Being a guest in Japan

Written by Istvan Liong November 2013. Posted in Being a guest, Int. Skills

Being a guest in Japan

Bows, chopsticks and way too many sakes: Being a guest in Japan

If you work or reside in an international environment, or if you know people who do, you probably know some of those embarrassing stories where a foreigner has made a complete fool out of himself as a guest of a Japanese family. Or how your cousin used to work with this girl, “Rebecca”, who had been an expat in Tokyo for two years and then one night when she was out with her boss and co-workers, she fractured her ankle while singing Celine Dion’s “My heart will go on” in a karaoke bar, totally and utterly drunk. So if you want to avoid any of these shenanigans in a way that you will not be disrespectful to the Japanese. what do you need to know and do as a guest or foreigner in the land of the rising sun?

Well of course, I could not possibly write the entire content of the contemporary business, guest and host etiquette book of Japan in one article. I mean there is a reason why Sofia Coppola’s Lost in Translation was so highly appraised. The Japanese culture is beautiful but can seem quite alien for Westerners in general, which Sofia managed to capture in a very realistic way. That said, there are still some clear guidelines that you can stick to that will help you have a wonderful visit without making a complete idiot of yourself.

The Japanese value status and hierarchy very much, so always, always show respect to those who are older or who have a higher function then you, e.g. in a corporate situation. Because the Japanese want to save face in every possible situation, they will never publicly criticize you or show disagreement directly, because they believe that by doing that you will lose face. So if they tell you “we will think about it” or “I am not sure if it’s really convenient” you know their answer is a definite “no”.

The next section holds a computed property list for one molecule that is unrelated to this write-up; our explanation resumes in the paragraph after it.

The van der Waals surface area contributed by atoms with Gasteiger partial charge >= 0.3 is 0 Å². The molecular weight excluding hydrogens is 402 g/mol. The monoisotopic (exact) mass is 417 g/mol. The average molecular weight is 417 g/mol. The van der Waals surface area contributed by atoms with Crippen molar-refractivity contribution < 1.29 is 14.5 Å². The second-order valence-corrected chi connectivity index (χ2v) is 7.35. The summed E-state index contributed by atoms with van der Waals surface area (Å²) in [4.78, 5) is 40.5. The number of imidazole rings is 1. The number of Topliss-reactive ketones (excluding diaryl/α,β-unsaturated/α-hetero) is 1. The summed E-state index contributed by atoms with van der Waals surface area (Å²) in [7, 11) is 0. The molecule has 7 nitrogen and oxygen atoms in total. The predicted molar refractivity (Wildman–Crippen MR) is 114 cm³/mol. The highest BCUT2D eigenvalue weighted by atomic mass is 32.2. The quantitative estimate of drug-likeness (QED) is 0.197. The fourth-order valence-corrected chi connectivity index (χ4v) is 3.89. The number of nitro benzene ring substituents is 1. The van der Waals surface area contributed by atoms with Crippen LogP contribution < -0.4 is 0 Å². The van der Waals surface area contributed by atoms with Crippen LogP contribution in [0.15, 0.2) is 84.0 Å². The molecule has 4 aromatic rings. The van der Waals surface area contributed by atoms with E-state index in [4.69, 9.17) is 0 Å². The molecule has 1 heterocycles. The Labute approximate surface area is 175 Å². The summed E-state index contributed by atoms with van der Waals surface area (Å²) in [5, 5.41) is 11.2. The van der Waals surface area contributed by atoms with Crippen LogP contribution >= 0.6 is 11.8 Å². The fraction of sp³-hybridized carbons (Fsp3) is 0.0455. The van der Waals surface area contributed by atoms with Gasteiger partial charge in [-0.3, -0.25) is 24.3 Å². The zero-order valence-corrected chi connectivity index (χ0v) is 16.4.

Greetings in Japan are very formal and as a foreigner shaking hands is acceptable, but traditionally the Japanese will bow. And if you’re bowing to someone higher than you in social rank, you have to bow deeper than him or her. Also, never look someone straight in the eyes as this is seen as inappropriate and defiant. When it comes to introductions it’s considered rude to introduce yourself; therefore wait to be introduced even when you are at a large social gathering.

And when it comes to dinner parties, while punctuality is very important in Japan, it is accepted to arrive at a maximum of five minutes late for a dinner. You should always take off your shoes and put on the slippers that you can find left at the entrance. Remember to make sure your shoes point away from the door, especially when you are invited to someone’s house. Always wait to be seated and as a guest you will probably have the highest status at the table, since this is the Japanese way of showing hospitality and respect. The person with the highest status, usually the guest of honor or the oldest person, will be seated at the middle of the table, furthest from the door. The honoured guest or oldest person is always the one who will start eating first.

Don’t point with your chopsticks and when you drink or stop to say something, always put them on the chopstick rest. Never pierce your food with your sticks and if you don’t want anything more to drink don’t finish your glass, as this as seen as a sign that you want more to drink. A final good tip, especially when you are going to the bar with group of Japanese “salary men and woman”, is to keep in mind that it is internationally known that they know how to drink.

The Japanese culture is very beautiful and rich in its heritage and it can be rather different from what most Westerners are used to. But if you educate yourself in the basic ways of the Japanese, you will have no reason to be worried about being disrespectful or putting yourself in embarrassing situations.